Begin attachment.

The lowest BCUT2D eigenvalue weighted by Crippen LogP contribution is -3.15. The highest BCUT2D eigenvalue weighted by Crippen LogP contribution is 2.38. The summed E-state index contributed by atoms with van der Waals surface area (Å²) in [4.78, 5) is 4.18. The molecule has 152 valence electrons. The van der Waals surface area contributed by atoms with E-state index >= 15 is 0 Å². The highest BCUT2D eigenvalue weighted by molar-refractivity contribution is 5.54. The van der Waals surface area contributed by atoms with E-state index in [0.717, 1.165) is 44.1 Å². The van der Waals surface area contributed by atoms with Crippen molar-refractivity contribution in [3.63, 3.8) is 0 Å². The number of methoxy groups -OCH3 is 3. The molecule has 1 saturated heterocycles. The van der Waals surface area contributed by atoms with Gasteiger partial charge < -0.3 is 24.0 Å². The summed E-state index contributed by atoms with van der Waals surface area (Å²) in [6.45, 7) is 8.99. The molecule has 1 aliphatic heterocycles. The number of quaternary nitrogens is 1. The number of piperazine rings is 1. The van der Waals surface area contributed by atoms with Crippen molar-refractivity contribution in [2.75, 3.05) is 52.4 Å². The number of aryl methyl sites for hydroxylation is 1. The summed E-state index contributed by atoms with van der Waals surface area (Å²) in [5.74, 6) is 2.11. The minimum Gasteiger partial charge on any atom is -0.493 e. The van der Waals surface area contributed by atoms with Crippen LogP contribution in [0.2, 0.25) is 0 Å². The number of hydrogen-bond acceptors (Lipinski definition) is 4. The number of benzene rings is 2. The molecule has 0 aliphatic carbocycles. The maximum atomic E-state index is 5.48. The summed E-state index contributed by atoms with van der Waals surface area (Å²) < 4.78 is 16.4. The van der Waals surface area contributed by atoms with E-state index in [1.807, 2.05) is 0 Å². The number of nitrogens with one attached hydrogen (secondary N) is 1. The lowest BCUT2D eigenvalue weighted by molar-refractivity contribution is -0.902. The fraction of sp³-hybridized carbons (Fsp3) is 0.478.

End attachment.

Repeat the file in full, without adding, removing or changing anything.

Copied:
The lowest BCUT2D eigenvalue weighted by Crippen LogP contribution is -3.15. The highest BCUT2D eigenvalue weighted by Crippen LogP contribution is 2.38. The summed E-state index contributed by atoms with van der Waals surface area (Å²) in [4.78, 5) is 4.18. The molecule has 152 valence electrons. The van der Waals surface area contributed by atoms with E-state index >= 15 is 0 Å². The highest BCUT2D eigenvalue weighted by molar-refractivity contribution is 5.54. The van der Waals surface area contributed by atoms with E-state index in [0.717, 1.165) is 44.1 Å². The van der Waals surface area contributed by atoms with Crippen molar-refractivity contribution in [3.63, 3.8) is 0 Å². The number of methoxy groups -OCH3 is 3. The molecule has 1 saturated heterocycles. The van der Waals surface area contributed by atoms with Gasteiger partial charge < -0.3 is 24.0 Å². The summed E-state index contributed by atoms with van der Waals surface area (Å²) in [6.45, 7) is 8.99. The molecule has 1 aliphatic heterocycles. The number of quaternary nitrogens is 1. The number of piperazine rings is 1. The van der Waals surface area contributed by atoms with Crippen molar-refractivity contribution in [2.75, 3.05) is 52.4 Å². The number of aryl methyl sites for hydroxylation is 1. The summed E-state index contributed by atoms with van der Waals surface area (Å²) in [5.74, 6) is 2.11. The minimum Gasteiger partial charge on any atom is -0.493 e. The van der Waals surface area contributed by atoms with Crippen LogP contribution in [0.2, 0.25) is 0 Å². The number of hydrogen-bond acceptors (Lipinski definition) is 4. The number of benzene rings is 2. The molecule has 0 aliphatic carbocycles. The maximum atomic E-state index is 5.48. The summed E-state index contributed by atoms with van der Waals surface area (Å²) < 4.78 is 16.4. The van der Waals surface area contributed by atoms with E-state index in [1.807, 2.05) is 0 Å². The number of nitrogens with one attached hydrogen (secondary N) is 1. The lowest BCUT2D eigenvalue weighted by molar-refractivity contribution is -0.902. The fraction of sp³-hybridized carbons (Fsp3) is 0.478.